|Todays Weather Map|
The marine weather forecast seemed to remain the same for days on end : a strong wind warning for northern Vanua Levu , Vatu-i-ra and Kadavu Passages, and for everywhere else southeasterlies, 15 to 20 knots with moderate to rough seas.
At the north westerly corner of Koro, protected somewhat from these SE Trades, it was hard to know exactly what it was like out there, but my choices were limited if I didn’t want to go back the way I came. I had two weeks before I was supposed to be starting back at work in Lautoka and I didn’t want to get trapped somewhere by the weather, or be forced into sailing in risky weather to get back in time. I could go west to Makongai, an island that was once a leper colony, or to Ovalau which is where Levuka, the former Capital of Fiji is, but from there, if the winds remained as they were, it would be impossible to sail south except rather slowly and uncomfortably by tacking into the “moderate to rough seas” something which I didn’t particularly want to do. So, instead I proceeded from Koro to the south west, more or less on the same tack that had got me to Koro, close hauled making for Suva. This is a journey of about 80 nautical miles that would have to be an “overnighter” with a plan to arrive at the entrance to Suva harbor, a passage through the reef at daybreak the next morning.
|The marker at the southern end of the reef surrounding Wakaya|
The wind was a little stronger than forecast, with gusts to 23 knots but the seas weren’t rough. I stayed on Port tack the whole day, except for about half an hour on starboard to clear the reef extending south from Wakaya Island. During the night as we cleared the southernmost part of Viti Levu, Fijis main island , I turned further westwards, eased the sheets and had a much smoother ride for the final 20 miles or so. It was so nice, in the dark, going a bit faster and rolling over the waves rather than going up and down them, that I wished we could have just kept going like that, because now I could sleep better and it just all felt so nice. Instead we had to heave to for an hour and wait for daylight.
I motored in to the area designated for yachts to anchor in front of the Royal Suva Yacht Club, and put the anchor down in 9 meters half way between another yacht and a sunken rusting wreck of a Japanese trawler, almost completely submerged , marked by a stick .
Daylight, and arrival provide a burst of energy that overrides the effects of an almost sleepless night and a long day of sailing – which is just as well because then I have to heave the rolled up dinghy out of the forward hatch, pump it up and launch it and then put the outboard motor on unless the distance to shore is less than 100 yards or so, in which case its simpler to row. Ashore, I paid my membership - $FJD20 – and got a key for the shower. After the shower, and arranging my laundry, I had a fruit smoothie and then a pie, and headed back to the boat to rest, to tidy up, and to check email.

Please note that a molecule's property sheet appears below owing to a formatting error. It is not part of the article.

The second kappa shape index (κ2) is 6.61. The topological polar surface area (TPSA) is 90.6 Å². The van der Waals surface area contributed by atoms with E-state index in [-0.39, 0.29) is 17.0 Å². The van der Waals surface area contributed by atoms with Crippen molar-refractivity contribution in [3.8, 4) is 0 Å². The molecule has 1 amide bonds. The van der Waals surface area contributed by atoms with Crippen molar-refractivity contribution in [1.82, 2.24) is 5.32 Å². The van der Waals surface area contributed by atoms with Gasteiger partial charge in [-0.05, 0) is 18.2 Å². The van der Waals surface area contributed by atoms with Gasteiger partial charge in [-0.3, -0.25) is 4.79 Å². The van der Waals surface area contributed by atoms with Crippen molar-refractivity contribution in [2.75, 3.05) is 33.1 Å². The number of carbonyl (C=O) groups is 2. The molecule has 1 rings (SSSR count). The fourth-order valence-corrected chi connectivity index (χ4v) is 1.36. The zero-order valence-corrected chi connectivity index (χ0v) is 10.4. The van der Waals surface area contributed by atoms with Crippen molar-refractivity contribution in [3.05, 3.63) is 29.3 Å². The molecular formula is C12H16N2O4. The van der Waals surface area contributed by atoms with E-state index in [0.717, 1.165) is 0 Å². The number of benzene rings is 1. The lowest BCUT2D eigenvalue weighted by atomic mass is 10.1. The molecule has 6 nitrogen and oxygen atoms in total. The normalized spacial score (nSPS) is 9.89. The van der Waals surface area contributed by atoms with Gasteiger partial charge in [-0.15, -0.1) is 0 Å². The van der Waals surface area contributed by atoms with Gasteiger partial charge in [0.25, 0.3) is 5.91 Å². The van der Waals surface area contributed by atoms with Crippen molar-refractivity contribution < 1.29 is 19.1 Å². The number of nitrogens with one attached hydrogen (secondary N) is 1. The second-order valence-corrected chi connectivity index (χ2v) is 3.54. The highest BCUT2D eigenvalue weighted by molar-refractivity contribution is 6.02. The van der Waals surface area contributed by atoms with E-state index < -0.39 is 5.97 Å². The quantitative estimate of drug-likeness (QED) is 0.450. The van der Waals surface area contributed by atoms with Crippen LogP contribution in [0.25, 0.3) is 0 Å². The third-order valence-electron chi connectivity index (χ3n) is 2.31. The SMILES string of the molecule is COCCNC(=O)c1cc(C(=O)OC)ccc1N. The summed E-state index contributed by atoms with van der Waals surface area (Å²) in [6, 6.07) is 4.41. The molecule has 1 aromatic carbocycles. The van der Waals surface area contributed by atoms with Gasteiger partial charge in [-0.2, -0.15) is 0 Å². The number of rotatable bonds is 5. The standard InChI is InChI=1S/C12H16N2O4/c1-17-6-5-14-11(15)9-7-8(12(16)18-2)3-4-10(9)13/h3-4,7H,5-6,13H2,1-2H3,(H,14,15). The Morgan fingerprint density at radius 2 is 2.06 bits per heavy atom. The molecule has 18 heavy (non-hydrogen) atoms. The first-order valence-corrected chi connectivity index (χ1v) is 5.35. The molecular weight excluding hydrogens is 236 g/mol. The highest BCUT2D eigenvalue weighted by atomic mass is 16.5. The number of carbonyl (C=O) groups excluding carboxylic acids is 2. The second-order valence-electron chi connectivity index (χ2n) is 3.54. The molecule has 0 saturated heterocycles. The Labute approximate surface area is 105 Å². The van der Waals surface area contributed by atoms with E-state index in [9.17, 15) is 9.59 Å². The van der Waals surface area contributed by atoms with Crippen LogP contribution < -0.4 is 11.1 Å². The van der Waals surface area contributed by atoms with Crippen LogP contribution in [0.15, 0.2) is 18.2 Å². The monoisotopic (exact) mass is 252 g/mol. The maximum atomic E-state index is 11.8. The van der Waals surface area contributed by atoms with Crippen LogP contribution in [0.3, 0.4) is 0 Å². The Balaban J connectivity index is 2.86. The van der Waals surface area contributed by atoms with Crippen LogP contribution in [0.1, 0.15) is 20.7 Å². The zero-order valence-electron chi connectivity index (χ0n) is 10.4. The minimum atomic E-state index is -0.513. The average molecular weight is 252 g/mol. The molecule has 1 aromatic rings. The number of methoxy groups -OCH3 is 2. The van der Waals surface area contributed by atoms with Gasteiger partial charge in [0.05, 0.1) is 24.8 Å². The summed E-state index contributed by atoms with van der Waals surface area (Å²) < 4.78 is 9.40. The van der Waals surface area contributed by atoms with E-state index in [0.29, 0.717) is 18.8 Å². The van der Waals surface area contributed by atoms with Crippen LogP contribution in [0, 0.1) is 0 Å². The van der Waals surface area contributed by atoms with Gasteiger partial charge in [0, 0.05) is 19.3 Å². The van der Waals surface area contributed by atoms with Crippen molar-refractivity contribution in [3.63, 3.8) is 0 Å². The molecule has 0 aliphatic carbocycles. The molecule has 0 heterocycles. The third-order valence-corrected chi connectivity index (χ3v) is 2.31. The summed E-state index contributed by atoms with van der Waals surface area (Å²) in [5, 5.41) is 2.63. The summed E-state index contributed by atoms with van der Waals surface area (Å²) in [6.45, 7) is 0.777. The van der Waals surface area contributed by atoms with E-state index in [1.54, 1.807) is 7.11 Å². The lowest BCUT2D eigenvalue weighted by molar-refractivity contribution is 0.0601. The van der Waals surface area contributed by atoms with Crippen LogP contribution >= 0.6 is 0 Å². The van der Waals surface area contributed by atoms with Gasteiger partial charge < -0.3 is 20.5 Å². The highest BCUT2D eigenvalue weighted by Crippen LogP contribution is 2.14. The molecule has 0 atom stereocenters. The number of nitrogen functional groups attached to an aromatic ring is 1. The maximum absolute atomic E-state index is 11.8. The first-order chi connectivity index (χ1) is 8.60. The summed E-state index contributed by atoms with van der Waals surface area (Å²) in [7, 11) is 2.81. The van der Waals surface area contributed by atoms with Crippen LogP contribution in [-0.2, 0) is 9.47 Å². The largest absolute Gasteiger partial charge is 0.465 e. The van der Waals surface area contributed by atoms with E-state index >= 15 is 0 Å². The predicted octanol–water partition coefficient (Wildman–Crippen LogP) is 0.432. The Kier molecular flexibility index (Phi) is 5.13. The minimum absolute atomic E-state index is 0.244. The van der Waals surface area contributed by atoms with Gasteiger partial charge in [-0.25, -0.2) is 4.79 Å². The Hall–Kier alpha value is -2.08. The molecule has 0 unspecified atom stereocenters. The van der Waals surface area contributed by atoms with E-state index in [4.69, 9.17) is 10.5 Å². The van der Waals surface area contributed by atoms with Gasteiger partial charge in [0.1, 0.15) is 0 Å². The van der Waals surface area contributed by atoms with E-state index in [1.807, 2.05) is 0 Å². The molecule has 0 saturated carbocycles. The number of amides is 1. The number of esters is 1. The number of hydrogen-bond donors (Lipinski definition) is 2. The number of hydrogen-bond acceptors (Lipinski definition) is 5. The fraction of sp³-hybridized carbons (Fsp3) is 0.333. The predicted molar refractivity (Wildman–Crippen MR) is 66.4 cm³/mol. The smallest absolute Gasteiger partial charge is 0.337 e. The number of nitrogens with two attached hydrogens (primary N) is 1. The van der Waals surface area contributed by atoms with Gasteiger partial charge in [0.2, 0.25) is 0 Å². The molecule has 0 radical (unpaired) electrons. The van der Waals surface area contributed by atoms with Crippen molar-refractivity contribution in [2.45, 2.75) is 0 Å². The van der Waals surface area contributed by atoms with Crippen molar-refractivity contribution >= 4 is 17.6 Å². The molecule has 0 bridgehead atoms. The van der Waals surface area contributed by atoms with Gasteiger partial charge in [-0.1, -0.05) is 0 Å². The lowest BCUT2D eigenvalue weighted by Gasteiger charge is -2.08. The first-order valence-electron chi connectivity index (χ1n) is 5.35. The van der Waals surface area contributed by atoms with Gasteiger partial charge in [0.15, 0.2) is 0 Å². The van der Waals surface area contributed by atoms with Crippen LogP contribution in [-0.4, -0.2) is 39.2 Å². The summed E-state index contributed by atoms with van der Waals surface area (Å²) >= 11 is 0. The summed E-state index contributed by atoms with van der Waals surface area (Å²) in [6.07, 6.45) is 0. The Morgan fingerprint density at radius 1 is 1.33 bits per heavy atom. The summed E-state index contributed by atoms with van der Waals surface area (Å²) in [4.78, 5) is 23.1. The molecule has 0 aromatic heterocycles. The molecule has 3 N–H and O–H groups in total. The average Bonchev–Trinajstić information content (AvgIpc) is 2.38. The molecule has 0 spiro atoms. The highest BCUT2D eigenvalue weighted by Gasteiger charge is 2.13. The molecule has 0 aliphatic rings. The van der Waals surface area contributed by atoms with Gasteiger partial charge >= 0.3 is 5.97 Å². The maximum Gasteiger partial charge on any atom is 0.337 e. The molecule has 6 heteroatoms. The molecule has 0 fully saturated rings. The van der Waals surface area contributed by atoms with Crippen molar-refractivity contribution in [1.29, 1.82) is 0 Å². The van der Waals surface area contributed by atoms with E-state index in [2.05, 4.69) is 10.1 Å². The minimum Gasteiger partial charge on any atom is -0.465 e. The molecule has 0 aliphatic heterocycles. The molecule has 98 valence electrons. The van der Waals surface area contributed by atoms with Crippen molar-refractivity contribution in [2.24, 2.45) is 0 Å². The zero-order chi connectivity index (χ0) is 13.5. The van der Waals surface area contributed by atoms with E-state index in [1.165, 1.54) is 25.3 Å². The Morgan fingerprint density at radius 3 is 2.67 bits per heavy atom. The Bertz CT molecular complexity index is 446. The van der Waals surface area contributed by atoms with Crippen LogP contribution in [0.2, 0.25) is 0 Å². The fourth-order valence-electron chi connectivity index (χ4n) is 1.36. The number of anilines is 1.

The correspondence I was most interested in was a trail now reaching nearly 40 emails between myself and various Customs and Taxation department officials : I had been trying to find out from them since August if they were going to make me pay for the privilege of working in their hospital for nothing, as they had the previous time, or would they consider waiving the Duty altogether. Their issue was the regulation that states that any foreigner with a boat in Fiji is only exempt from paying import Duty if he remains a “bona fide” tourist. If the owner becomes an “employee” – and they had decided that working for free at the hospital would make me an “employee” and I would no longer be a “bona fide” tourist – then the owner becomes liable for the Duty. The Professor and the Departmental head at Lautoka had written to the department, but still the emails went round and round from one bureaucrat to another and back again, and no decision was forthcoming: till now! Someone decided finally that YES I would be expected to pay the duty but they would make it at a concessional rate! I emailed back and asked them to specify exactly what that would convert to in actual dollar terms, and after another 4 or 5 emails I finally had the answer, that Friday as I arrived in Suva : $FJD 12,450.00.
Yes, twelve thousand, four hundred and fifty dollars!
So I phoned the Professor and apologized to him – I could not work at Lautoka as planned. “Don’t worry” he said, no doubt thinking of all the connections he had with Government ministers and officials “ We still have a week, leave it with me, I am sure we can sort something out”